Microbes use a number of CRISPR-Cas systems for immunity, but it’s the class 2 system, typically utilizing the nuclease Cas9, that has been adapted for genome editing. A metagenomics search of microbes sampled from soil, groundwater, an acid mine drainage site in Colorado, and a Utah geyser has led to the discovery of additional class 2 CRISPR-Cas programs, including the first Cas9 identified in archaea and two small Cas enzymes in bacteria. Researchers published their findings in Nature today (December 22).
“It’s really cool to unearth gold out of the metagenomic dark matter,” said Rodolphe Barrangou, who studies CRISPR at North Carolina State University and was not involved in the study. “There’s so much more in nature than people appreciate.”
Although CRISPR is perhaps best known as a laboratory tool for tinkering with genetic sequences and functions, its origins lie in defending microbes from invaders. Scientists developed CRISPR as a genomic editor from bacteria grown in the lab, but countless microbes remain uncultivated—that is, not isolated and grown in culture. Therefore, the potential for discovering new forms of CRISPR is vast.
Over the past decade, Jillian Banfield of the University of California, Berkeley, and colleagues have been collecting microbes from various locations, extracting their DNA, and reconstructing their genomes. The result is a terabase-scale genomics collection of uncultivated bugs, which was mined for undiscovered CRISPR systems in the present study. “We hoped to find new [CRISPR] systems and we thought there was a reasonable chance given the size and diversity of the database,” Banfield told The Scientist.
Banfield’s team searched the genomes for sequences that were both near cas1, which encodes a conserved CRISPR protein, and close to characteristic sequence repeats. The researchers found sequences for Cas9 in two archaeal genomes extracted from the Richmond Mine in Iron Mountain, California. Previously, archaea were known to use class 1 CRISPR systems, but class 2 had only been identified in bacteria.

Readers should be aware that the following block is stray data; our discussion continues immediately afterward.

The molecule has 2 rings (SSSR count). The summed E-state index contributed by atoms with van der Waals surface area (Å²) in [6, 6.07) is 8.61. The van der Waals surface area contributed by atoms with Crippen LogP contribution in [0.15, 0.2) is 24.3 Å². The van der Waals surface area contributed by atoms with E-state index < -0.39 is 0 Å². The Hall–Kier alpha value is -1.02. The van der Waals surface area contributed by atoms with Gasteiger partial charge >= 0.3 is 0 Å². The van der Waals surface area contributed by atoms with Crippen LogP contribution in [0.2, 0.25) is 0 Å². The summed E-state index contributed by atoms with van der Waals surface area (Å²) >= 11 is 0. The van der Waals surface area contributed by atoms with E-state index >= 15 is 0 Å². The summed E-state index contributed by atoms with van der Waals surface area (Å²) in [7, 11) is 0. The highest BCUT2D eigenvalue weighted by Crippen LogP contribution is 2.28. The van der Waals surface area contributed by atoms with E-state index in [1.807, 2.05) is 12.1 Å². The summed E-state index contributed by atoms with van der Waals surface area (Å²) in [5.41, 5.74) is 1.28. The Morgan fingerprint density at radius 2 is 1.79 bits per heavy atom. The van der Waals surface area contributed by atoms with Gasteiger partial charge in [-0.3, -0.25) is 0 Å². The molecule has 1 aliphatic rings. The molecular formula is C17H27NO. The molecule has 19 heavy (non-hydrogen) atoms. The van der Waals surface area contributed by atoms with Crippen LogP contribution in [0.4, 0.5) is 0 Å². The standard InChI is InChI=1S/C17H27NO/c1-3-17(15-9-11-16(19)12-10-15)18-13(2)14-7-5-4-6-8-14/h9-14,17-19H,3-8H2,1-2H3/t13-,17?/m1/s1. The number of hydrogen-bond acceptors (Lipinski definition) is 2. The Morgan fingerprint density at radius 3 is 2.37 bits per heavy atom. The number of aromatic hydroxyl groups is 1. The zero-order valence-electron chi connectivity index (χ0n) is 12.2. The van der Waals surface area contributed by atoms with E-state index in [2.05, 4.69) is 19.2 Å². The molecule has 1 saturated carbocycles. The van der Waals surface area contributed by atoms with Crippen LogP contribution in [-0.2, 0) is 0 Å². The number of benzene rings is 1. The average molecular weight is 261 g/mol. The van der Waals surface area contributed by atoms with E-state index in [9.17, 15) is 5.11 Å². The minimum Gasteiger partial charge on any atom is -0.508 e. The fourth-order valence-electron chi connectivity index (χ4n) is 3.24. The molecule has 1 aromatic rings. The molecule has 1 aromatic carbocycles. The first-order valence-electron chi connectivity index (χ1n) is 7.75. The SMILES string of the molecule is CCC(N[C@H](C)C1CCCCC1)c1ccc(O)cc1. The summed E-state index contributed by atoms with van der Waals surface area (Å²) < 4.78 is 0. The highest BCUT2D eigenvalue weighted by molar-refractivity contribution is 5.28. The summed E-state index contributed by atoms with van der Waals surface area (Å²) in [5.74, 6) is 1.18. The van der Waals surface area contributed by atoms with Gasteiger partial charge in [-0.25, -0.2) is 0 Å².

“We don’t really know how it performs, because that has not been achieved in the laboratory yet,” said Banfield. “Archaea have different biology. The fact that [my collaborators] haven’t yet managed to show its function probably means there are components of the system that we don’t yet know about.”
The group also uncovered new types of Cas proteins from groundwater and soil bacteria, dubbed CasX and CasY. “They’re really small, especially CasX,” said Banfield. “That means it’s potentially more useful.”
CasX is made up of only 980 amino acids, whereas other Cas enzymes are larger. For instance, the commonly used Cas9 from Staphylococcus pyogenes contains 1,368 amino acids, while a smaller one from S. aureus is made up of 1,053 amino acids (CasY is around 1,200 amino acids). “This is important biotechnologically, because if you look at if from the angle of genome editing, the delivery of small genes into cells is much easier than the delivery of large genes,” said Rotem Sorek of the Weizmann Institute of Science in Israel who was not involved in the work.
In partnership with UC Berkeley’s Jennifer Doudna, Banfield’s team demonstrated that CasX and CasY are functional. The researchers introduced CRISPR-CasX and CRISPR-CasY into E. coli, finding that they could block genetic material introduced into the cell.
“This warrants the investigation of whether this could do genome editing,” Barrangou said of CasX.
Banfield said Doudna’s group is continuing to characterize the function of these enzymes.
CasY came from bacteria within a large and only recently described group of microbes called the Candidate Phyla Radiation, which Banfield worked into an updated tree of life earlier this year. She added that this latest study is an example of the way metagenomics can tap the riches of a microbial universe that was once out of reach for scientists, but now at their disposal. “This is a case in point for what I think will be an avalanche of new proteins and pathways and systems that hold unimaginable biotechnology and medical value.”